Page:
According to recent studies, we have a higher rate of tobacco use compared to all other communities, a higher rate of STI diagnosis compared to the Heterosexual community, a higher rate of heart disease compared to the Heterosexual community, and a higher rate of cancer risk factors and lower rate of screening. All of these issues lead to a poorer health outcome for Bisexuals than for the Gay and Lesbian community with Heterosexual communities having the best health outcomes. These issues are really important to me as a Bisexual activist who works at UCSF, and tries to connect people with community and knowing that they are not alone. Even the mental health outcomes are poorer for Bisexual women in urban settings, when their Lesbian counterparts receive a reprieve from the stress of the rural life, Bisexual women's mental health gets worse. Not to mention the amount of data that we have on Bisexual men is almost nonexistent.
What can we do about these seemingly insurmountable issues. I think we may have made some real steps toward making things better by heading to D.C. this week. Not only did the government acknowledge that we are a distinct group, by inviting us to speak, but there was an acknowledgement from the Mayor of Washington D.C. of Bisexual Pride Awareness Day itself. This was a truly amazing part, even before all the meetings beforehand, getting ready to speak, and creating PowerPoint presentations about what the needs were, there was this one single thing, acceptance. While we are still stigmatized, even though we are the largest segment of the LGBTIQQ community, those who have the potential to be attracted and or love more than one gender are unique and accepted by people in high places.
Another way forward that I see, is the creation of programming to help stem the tidal forces trying to hold us down as a community. As our Bay Area Bisexual Network mission states that we "seek to develop a healthy, vibrant, multicultural bisexual community in the San Francisco Bay Area and to promote better understanding of bisexual lives and issues within the larger lesbian, gay, bisexual, transgender, queer (LGBTIQQ) community and the public." It does indeed get better, and I ask that you join me helping to build a group that can live up to this mission, a group that can step up, and step back, a group of humans who have bad days and pass on the work when needed.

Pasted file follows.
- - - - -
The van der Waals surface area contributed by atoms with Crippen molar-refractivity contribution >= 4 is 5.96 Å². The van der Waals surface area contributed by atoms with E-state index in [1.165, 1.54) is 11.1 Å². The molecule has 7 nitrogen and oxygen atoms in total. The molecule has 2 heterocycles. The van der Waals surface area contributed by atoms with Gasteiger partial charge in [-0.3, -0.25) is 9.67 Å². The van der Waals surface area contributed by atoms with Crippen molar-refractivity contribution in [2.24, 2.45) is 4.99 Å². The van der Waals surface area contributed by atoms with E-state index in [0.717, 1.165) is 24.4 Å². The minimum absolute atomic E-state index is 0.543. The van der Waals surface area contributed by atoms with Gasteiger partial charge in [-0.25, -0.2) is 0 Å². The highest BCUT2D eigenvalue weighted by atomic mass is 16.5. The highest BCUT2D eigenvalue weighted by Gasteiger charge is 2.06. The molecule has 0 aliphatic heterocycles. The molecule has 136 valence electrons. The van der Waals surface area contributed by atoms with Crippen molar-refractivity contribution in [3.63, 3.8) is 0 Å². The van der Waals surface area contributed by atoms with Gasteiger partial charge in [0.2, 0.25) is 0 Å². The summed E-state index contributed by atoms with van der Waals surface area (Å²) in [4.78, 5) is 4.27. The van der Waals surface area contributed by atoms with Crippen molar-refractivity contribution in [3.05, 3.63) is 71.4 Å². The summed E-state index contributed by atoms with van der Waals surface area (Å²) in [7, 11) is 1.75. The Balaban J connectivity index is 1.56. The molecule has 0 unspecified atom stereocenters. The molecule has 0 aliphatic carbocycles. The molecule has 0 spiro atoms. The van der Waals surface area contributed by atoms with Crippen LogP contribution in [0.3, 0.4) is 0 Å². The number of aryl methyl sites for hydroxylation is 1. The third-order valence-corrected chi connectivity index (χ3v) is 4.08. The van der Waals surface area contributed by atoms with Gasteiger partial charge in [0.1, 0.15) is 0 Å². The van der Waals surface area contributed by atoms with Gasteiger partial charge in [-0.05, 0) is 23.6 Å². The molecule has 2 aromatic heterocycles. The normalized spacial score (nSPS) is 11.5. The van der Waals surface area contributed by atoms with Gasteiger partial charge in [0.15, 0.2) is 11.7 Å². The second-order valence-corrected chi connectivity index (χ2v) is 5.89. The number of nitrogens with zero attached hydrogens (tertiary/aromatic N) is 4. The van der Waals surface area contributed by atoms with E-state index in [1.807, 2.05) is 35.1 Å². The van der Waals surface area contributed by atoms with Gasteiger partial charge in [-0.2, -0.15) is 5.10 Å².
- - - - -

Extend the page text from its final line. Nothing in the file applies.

What I learned after the meeting and the acknowledgement, is that we have to stick together as a community and work with our allies and sometimes people who are not allies quite yet, to get to our goal of overcoming stigma and becoming better understood by monosexual and cisgendered communities.
We're having a 2013 Pride Bi Contingent planning meeting at Church Street Cafe in SF Wed March 13 from 7-8pm, if you or your networks are interested in contributing to the vision.
The Bay Area Bisexual Network celebrates 25 years of bringing bisexuals together with a reception and a reading by two bisexual authors, Jan Steckel (Mixing Tracks) and Betty Blue, who also writes as Jane Kindred (The Fallen Queen). Founded in 1987, BABN works to develop a healthy, vibrant, multicultural bisexual community in the Bay Area and to promote understanding of bisexual lives and issues in the GLBT community and the wider public. — with Jan Steckel, Betty Blue and Jane Kindred at The GLBT History Museum.